Featured elsewhere on this site is a posting of a 1931 Short Bros bodied AEC Regent of Portsmouth Corporation. Between 1931/2 Percy Main depot took delivery of 16 virtually identical vehicles, I cant be absolutely certain about the fleet or registration numbers, but my information suggests they came in two batches of eight, and were FT 2516/23 – 34/41 in 1931; and FT 2611/18 – 42/9 in 1932: In 1940, three of them, 39/41 were transferred to Northern. All 16 were rebodied by Northern Coachbuilders, the first was 49, that was during the war years and it received a utility body, it too was also transferred, but the remainder were done in 1945, and all as seen here. All the vehicles that remained at Percy Main retained their original fleet numbers, four of them, 42/5, carried the Wakefields name, but that apart they were all identical.

Photograph and Copy contributed by Ronnie Hoye

28/07/13 – 07:36

These bodies were notorious for sagging (green wood in the frames) but this one looks smart – probably photographed when the body was new. Is that a retro-fitted post-war radiator? Looks a little long – certainly compared with Sheffield’s 1952 rebuilds of 1938/9 Regent I chassis which retained the original (short) radiators.

David Oldfield

28/07/13 – 10:37

The high gloss and standard of finish of this very attractive body suggests at least a repaint and possibly an overhaul, hence no sag! I notice it’s been given the later, longer, AEC rad, which always improved the frontal appearance.

Chris Hebbron

28/07/13 – 12:44

You mention the high gloss, Chris, even as late as 1967, when I first started at Percy Main, all vehicles were repainted every three years, they were hand painted, and the process was five coats, the last one being a clear varnish. But ‘here we go again’ that was pre NBC, and all the NGT group companies had a pride in their fleets, as did the vast majority of operators at the time.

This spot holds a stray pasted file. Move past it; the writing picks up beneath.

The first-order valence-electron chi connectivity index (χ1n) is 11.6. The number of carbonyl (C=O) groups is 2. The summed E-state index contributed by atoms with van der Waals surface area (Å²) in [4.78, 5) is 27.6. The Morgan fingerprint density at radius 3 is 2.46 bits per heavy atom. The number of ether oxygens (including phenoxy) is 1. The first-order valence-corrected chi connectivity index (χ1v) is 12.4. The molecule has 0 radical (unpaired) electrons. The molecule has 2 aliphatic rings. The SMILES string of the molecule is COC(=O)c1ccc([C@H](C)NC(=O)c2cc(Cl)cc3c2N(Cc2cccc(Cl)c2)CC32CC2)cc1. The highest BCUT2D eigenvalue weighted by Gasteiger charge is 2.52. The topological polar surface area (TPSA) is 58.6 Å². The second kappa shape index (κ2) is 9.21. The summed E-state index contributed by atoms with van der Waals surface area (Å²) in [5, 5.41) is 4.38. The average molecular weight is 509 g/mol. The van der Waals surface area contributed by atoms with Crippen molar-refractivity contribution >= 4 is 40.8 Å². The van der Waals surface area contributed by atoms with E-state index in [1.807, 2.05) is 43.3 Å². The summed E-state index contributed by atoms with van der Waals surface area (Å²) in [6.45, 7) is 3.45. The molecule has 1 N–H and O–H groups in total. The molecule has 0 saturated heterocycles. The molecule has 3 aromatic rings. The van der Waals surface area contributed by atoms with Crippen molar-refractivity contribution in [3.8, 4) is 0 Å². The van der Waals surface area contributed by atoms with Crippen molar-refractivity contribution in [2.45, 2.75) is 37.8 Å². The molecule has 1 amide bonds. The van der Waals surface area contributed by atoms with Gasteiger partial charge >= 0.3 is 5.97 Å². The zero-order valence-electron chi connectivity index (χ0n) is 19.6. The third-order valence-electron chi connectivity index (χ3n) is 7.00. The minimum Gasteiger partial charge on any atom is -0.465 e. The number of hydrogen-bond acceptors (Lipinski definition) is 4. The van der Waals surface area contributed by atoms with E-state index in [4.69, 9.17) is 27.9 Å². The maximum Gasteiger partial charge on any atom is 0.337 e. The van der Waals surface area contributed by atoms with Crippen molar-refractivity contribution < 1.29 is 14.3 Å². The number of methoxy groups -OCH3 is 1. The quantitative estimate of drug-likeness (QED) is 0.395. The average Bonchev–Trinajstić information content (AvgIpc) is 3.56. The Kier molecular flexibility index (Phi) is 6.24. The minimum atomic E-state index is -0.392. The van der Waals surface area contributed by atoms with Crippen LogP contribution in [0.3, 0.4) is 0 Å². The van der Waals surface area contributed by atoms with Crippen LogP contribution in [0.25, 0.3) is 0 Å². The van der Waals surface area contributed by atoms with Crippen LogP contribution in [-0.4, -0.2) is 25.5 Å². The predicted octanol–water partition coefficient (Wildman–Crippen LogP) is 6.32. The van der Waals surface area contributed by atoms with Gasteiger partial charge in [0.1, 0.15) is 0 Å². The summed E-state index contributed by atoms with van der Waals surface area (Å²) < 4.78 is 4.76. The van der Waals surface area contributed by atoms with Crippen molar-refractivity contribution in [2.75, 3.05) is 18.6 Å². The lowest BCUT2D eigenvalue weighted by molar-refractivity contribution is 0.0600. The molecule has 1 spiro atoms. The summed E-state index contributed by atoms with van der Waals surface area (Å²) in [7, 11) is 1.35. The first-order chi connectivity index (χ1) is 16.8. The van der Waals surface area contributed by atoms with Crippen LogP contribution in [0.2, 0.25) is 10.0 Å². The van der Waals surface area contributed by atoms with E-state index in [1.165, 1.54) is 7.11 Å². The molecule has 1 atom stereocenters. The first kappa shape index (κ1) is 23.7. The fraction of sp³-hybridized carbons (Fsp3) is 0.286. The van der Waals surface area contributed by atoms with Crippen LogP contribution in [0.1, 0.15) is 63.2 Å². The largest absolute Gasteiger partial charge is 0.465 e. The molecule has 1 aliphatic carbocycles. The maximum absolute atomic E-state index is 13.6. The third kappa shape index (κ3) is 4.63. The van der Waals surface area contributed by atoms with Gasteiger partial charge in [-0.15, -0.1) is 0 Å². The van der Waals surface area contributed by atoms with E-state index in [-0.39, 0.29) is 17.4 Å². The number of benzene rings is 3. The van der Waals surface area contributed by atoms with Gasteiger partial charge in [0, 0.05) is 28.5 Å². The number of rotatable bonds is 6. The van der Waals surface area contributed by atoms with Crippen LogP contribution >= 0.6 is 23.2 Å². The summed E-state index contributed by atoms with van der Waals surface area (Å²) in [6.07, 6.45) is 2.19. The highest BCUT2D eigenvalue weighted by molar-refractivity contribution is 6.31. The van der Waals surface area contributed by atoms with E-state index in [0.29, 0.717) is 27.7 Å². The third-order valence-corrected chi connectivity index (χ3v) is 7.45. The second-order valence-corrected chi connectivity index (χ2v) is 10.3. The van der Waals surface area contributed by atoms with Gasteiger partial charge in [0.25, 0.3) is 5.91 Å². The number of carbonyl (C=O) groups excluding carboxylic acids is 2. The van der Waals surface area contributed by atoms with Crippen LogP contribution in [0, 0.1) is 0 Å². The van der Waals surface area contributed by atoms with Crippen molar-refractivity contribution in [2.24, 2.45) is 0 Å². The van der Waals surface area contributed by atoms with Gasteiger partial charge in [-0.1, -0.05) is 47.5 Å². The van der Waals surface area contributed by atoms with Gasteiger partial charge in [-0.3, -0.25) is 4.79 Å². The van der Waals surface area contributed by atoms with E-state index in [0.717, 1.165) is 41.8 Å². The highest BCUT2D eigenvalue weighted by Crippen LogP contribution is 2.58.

Ronnie Hoye

29/07/13 – 07:47

There was some discussion on the SCT site a while ago about the NGT pre-war SOS which was rebodied with this style of NCB body in 1945. Noting that Ronnie states that these AEC’s were also rebodied in 1945 and taking that date to be correct, would that make NCB the first British coachbuilder to produce bodywork to full peacetime standards after WW2?

Chris Barker

29/07/13 – 14:53

I can’t help noticing that, disregarding the front end, the rest of this bus looks remarkably similar to Halifax Corporation/JOC’s Park Royal-bodied Regents of 1947-50. These were based on Park Royal’s wartime utility design with a prewar-style rear dome and the frontal profile modified to resemble the current postwar metal-framed design.
As I understand it, Park Royal were responsible for designing the original utility double-deck body for the MoS which other manufacturers then put their own interpretation on. NCB did build some utilities, so I wonder if these and their early postwar bodies were based on the Park Royal utility design.

John Stringer

29/07/13 – 17:39

Thanks for offering this, Ronnie. Another gem from your collection.
So far as pride in the fleet is concerned, it does seem to have carried forward into what is now the Go Ahead Group, if my experiences with Brighton & Hove, Oxford, and the "Go South Coast" members (Solent Blue Line, Southern Vectis and Wilts & Dorset) are any guide. The punters notice such things, too, with the local member of that group based in Aberdeen getting a far less favourable press than GA.

Pete Davies

30/07/13 – 07:19

Interesting to see such a modern-looking body on a chassis with semi-floating rear axle. The short bay ahead of the platform intrigues me too: did the chassis have the older 15′ 6½" wheelbase? A standard postwar NCB body would have been designed around a roughly 16′ 3" wheelbase, so this one would have needed adapting.
Whatever the structural problems may have been, I still find these bodies very good-looking.

Ian Thompson

31/07/13 – 07:54

I submitted some thoughts too this Old Bus website in 2012 on post-war NCB design relating to the Bradford Corporation re-bodied AEC 661T trolleybuses 597 to 632 series from 1946 through to 1949 and resubmit my views to this debate. These views can be found on the OB site under Newcastle Corporation – Daimler.

Richard Fieldhouse